The 2008 Olympics has given us a good chance to see how the U.S. stacks up against other countries in personal strength, will, training and perseverance - and we've been tremendously successful. Sadly, however, the same cannot be said when it comes to protecting our natural resources. We have been falling behind other countries that have made water conservation a top priority, and we will continue to do so without a long-term plan that is able to achieve real results.
If other countries can get by with a certain amount of water, then certainly we can do it just as well, if not better, here in the U.S. All we need is a plan. In this country, if we put our minds to it, we can do anything.
Consumers will surely want to be part of the Urban Dam Project because it is easy and inexpensive, and it will provide them with many desirable benefits, including but not limited to:
Reduced water bills
Increased value and appeal of their home
Green bragging rights
Ability to be a part of a huge national effort to save one of our most valuable resources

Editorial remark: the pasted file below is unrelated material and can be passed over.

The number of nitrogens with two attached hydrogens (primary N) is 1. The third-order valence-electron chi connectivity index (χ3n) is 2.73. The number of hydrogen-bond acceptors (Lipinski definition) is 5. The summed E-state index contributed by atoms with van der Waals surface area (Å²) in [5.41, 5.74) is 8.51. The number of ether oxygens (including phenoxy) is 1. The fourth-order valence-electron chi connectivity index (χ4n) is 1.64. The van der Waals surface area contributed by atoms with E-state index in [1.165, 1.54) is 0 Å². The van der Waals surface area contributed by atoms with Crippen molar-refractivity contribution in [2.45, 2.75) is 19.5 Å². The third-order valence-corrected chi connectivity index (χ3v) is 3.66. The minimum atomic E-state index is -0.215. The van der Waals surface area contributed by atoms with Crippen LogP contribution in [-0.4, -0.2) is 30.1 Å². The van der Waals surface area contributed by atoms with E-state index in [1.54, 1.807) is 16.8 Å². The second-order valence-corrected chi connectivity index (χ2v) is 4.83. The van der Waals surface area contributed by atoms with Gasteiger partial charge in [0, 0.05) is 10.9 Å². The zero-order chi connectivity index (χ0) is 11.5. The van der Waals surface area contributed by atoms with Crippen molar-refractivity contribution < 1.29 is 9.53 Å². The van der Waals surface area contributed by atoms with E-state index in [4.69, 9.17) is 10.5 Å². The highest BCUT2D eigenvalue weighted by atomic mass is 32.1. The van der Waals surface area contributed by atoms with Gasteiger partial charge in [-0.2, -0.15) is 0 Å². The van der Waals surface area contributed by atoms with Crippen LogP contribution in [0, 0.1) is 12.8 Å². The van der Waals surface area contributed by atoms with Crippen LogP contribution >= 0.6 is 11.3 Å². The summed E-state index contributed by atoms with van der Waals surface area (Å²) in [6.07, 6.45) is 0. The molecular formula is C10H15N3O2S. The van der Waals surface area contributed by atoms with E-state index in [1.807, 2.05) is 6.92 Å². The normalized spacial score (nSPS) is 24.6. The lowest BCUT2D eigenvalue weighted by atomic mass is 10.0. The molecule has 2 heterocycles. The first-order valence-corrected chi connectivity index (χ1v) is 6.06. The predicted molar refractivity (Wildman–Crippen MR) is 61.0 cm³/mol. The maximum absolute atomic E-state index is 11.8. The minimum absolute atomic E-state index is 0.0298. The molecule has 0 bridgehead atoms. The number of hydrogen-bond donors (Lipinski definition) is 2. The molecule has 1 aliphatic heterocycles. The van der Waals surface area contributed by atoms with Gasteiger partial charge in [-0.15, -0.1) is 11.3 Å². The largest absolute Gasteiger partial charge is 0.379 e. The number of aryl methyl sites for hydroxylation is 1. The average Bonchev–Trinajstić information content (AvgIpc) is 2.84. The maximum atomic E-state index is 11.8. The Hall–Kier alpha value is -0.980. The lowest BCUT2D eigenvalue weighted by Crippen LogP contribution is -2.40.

Ability to help bring U.S. water use levels down to or below those of leading countries
The GreenPlumbers Urban Dam Project represents a tremendous opportunity for our industry, our nation and our world. It is one of the first conservation initiatives with the ability to effect change by reaching out to and thoroughly involving the end-user. It also will provide plumbers with the opportunity to revamp their business models, change their image, and attract and sustain numerous new clientèle.
Matt Lehtonen is responsible for program development at GreenPlumbers North America. He can be reached by at 888/929-6207, ext. 205, or at [email protected].
COMPARING URBAN WATER USE
Gallons per day per person excluding industrial and agriculture
Note: Data from 2006 except for several cities where only 2007 figures were available (*)
|147||UNITED STATES AVERAGE|
|188||RIO LINDA/ELVERTA WATER DIST.|
|189||CITY OF DAVIS*|
|215||ORANGE VALE WATER CO.|
|239||PLACER CO. WATER AGENCY|
|248||SACRAMENTO SUB. WATER DIST.|
|252||CITRUS HEIGHTS WATER DIST.|
|268||FAIR OAKS WATER DIST.|
|273||CITY OF SACRAMENTO|
|278||CITY OF SACRAMENTO|
|283||CARMICHAEL WATER DIST.|
|287||SACRAMENTO METRO AVERAGE|
|494||SAN JUAN WATER DIST.|
|Source: Sacramento Water Forum, California Urban Water Conservation Council, Pacific Institute|